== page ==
Agronomy Essentials

 

​ ​Agronomy Essentials Earns Purdue Award​

Purdue University awarded Agronomy Essentials with the 2015 Award for Excellence in Distance Learning for professional development.  This award was accepted with deep appreciation after a year of planning, design and development by Bruce Erickson, PhD and his team of nearly 30 people who contributed to the success of the course.

Agronomy Essentials resulted from feedback given by a group of major agricultural company representatives who expressed the need for a basic online course in agronomy for their employees.  Designed to meet the needs of a cross-section of agricultural professionals, the course benefits professionals with varying degrees of agronomic understanding.  It is a basic, broad-ranging course that explores soil structure and content and  seed selection and continues through the planting, growing, harvesting and marketing process. 

Offered for the first time in January, sixty participants successfully completed the course in the 12 weeks allotted.  Post course survey results were overwhelmingly positive, with 100% stating that they increased their knowledge of agronomy by taking the course. 

Registration opens in May for the next course offering, which will run from June 24 through September 16.  The final course for 2015 will take place from September 30 through December 23.​ 

 

 Striving for Global Excellence

 

​The Purdue University Department of Agronomy provides progressive and relevant undergraduate, graduate and extension education programs; conducts high impact fundamental and applied research at multiple scales to ensure that our science addresses immediate problems and anticipates future challenges; actively engages partners in the public and private sectors; and contributes to the dev​elopment of the national and international agenda for research and education.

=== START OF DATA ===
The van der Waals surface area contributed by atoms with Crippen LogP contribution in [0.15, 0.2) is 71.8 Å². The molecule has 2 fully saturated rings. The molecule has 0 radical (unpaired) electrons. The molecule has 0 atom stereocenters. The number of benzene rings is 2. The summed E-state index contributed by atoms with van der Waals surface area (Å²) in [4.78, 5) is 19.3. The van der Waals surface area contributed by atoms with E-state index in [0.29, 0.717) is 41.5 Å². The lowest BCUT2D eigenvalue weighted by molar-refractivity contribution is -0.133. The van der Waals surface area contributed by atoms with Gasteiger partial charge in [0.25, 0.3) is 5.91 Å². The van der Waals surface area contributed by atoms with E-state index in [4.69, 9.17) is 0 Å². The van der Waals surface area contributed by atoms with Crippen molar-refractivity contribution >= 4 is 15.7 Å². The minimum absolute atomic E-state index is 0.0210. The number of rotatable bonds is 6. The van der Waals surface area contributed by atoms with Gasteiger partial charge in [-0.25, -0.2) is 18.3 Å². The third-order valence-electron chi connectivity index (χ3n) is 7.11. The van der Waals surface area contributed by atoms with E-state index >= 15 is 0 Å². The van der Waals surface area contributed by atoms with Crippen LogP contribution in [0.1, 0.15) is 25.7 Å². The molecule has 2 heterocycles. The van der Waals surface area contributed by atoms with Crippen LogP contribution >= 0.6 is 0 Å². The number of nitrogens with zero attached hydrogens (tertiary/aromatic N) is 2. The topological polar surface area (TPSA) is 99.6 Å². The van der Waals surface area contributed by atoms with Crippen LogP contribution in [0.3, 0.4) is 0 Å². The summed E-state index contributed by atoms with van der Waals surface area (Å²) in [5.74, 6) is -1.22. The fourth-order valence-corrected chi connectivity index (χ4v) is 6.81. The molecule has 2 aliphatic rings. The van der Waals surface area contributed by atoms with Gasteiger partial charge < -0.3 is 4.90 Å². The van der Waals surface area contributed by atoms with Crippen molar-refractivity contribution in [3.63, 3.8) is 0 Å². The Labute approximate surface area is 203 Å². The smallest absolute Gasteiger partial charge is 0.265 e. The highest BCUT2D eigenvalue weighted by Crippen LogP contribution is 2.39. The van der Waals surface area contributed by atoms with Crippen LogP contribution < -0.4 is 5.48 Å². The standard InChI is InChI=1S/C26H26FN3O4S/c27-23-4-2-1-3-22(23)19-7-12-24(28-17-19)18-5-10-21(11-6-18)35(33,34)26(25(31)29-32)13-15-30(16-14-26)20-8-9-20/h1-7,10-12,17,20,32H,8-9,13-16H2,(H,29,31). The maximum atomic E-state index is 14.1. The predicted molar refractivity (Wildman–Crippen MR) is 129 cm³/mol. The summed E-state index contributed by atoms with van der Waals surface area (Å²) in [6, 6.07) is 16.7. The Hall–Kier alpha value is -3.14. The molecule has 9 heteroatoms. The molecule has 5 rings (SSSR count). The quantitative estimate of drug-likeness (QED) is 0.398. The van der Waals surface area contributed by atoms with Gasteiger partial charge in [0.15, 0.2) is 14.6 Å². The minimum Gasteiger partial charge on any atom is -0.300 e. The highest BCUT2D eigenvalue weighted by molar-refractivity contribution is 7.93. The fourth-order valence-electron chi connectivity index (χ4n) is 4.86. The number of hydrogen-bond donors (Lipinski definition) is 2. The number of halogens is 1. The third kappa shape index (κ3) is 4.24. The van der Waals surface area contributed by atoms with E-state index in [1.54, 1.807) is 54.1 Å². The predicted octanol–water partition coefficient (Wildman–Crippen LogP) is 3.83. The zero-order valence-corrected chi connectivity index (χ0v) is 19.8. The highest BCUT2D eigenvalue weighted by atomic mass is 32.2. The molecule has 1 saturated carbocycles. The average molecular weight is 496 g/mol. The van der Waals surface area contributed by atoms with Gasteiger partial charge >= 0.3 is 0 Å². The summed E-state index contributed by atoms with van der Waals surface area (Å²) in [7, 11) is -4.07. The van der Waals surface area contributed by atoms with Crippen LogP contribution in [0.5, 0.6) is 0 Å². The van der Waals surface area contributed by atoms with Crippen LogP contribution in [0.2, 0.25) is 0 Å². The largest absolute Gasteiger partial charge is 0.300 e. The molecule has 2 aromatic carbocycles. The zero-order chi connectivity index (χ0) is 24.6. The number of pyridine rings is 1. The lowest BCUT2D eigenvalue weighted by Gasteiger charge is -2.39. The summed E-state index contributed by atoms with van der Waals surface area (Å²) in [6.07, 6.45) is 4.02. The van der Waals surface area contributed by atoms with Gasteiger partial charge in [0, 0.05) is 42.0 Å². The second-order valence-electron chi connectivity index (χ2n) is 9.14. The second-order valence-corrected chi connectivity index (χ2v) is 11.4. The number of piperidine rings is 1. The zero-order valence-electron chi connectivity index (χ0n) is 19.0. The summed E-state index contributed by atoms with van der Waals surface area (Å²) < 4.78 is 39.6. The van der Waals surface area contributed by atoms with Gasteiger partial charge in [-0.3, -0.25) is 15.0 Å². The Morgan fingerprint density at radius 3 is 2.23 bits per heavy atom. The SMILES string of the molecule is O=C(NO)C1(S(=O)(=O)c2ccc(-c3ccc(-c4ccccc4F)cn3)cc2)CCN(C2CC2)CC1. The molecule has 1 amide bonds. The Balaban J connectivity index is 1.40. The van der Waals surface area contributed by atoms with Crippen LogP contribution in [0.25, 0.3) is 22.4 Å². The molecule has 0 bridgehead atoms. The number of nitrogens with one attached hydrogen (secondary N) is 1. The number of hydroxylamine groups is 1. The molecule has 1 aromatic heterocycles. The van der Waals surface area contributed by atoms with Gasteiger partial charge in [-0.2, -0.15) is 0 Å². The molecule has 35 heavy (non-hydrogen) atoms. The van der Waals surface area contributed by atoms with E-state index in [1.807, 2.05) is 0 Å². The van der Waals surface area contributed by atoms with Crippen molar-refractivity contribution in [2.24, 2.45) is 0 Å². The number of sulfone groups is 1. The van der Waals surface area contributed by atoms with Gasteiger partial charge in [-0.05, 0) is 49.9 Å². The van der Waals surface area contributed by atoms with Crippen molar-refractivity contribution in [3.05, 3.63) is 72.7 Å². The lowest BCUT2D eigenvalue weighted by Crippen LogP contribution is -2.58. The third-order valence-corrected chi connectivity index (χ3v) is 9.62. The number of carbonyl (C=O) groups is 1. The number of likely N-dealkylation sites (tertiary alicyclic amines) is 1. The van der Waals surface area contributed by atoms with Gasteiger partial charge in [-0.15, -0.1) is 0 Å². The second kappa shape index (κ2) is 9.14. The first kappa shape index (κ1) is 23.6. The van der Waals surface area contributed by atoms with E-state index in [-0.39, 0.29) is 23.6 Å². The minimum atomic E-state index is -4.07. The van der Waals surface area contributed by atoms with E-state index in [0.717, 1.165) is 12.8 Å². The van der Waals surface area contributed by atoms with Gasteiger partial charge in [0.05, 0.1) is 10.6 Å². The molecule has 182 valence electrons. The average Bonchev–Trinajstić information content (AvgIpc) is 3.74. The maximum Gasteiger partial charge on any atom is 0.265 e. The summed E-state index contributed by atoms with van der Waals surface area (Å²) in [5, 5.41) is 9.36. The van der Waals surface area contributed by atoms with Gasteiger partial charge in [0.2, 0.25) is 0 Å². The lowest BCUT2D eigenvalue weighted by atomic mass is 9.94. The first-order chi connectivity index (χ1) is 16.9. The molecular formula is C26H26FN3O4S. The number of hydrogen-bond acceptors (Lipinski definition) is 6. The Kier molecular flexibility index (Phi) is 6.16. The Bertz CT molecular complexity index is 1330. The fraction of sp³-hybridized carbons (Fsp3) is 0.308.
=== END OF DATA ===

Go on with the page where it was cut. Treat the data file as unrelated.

Featured Articles

 

Boosting global corn yields depends on improving nutrient balance

Ensuring that corn absorbs the right balance of nitrogen, phosphorus and potassium is crucial to increasing global yields, a Purdue and Kansas State University study finds. 

A review of data from more than 150 studies from the U.S. and other regions showed that high yields were linked to production systems in which corn plants took up key nutrients at specific ratios - nitrogen and phosphorus at a ratio of 5-to-1 and nitrogen and potassium at a ratio of 1-to-1. These nutrient uptake ratios were associated with high yields regardless of the region where the corn was grown.


The world needs innovation and partnership​

Gebisa Ejeta, the 2009 World Food Prize winner, says while reducing losses is critical, there are many more factors that come into play in developing nations. “The 2007-08 food price crisis proved that population growth, lack of employment and poverty are aligned with hunger and political instability,” says Ejeta, a native of Ethiopia. “And that is not good for anyone.”



Purdue mapping technology could help farmers better understand soil functionality

A Purdue University agronomist has developed soil-mapping technology that provides visual information about soil functionality and productivity, which could increase profitability for farmers and growers as they cultivate their crops.


 

Midwest Cover Crops Field Guide updated and expanded

Farmers interested in planting cover crops to improve soil health now have an updated and expanded resource in the second edition of the Midwest Cover Crops Field Guide.​​​ The pocket guide, released Monday (Sept. 22), is produced by Purdue University and the Midwest Cover Crops Council. 

Growers plant cover crops for a variety of reasons and possible benefits. Cover crops can trap nitrogen left in the soil after cash-crop harvest, scavenging the nitrogen to build soil organic matter and recycling some nitrogen for later crop use. They also can prevent erosion, improve soil physical and biological characteristics, suppress weeds, improve water quality and conserve soil moisture by providing surface mulch.​​

 

 
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 Agronomy Student News

 

​​Agronomy student cultivates opportunities​ 

Inside the life science greenhouse complex in Purdue's Lilly Hall, the smells of soil and plants saturate the humid air. To Joe Atha, a senior sustainable agronomic systems: agronomic management​ major from Oxford, Indiana, it smells like opportunities.​


From a student's view


Agronomy/NRES Ambassador Blog 



Learn about what it is like to be a Purdue Agronomy or NRES student by checking out the ambassador blog. This blog gives insight to the daily life or our students. ​​​​​

 
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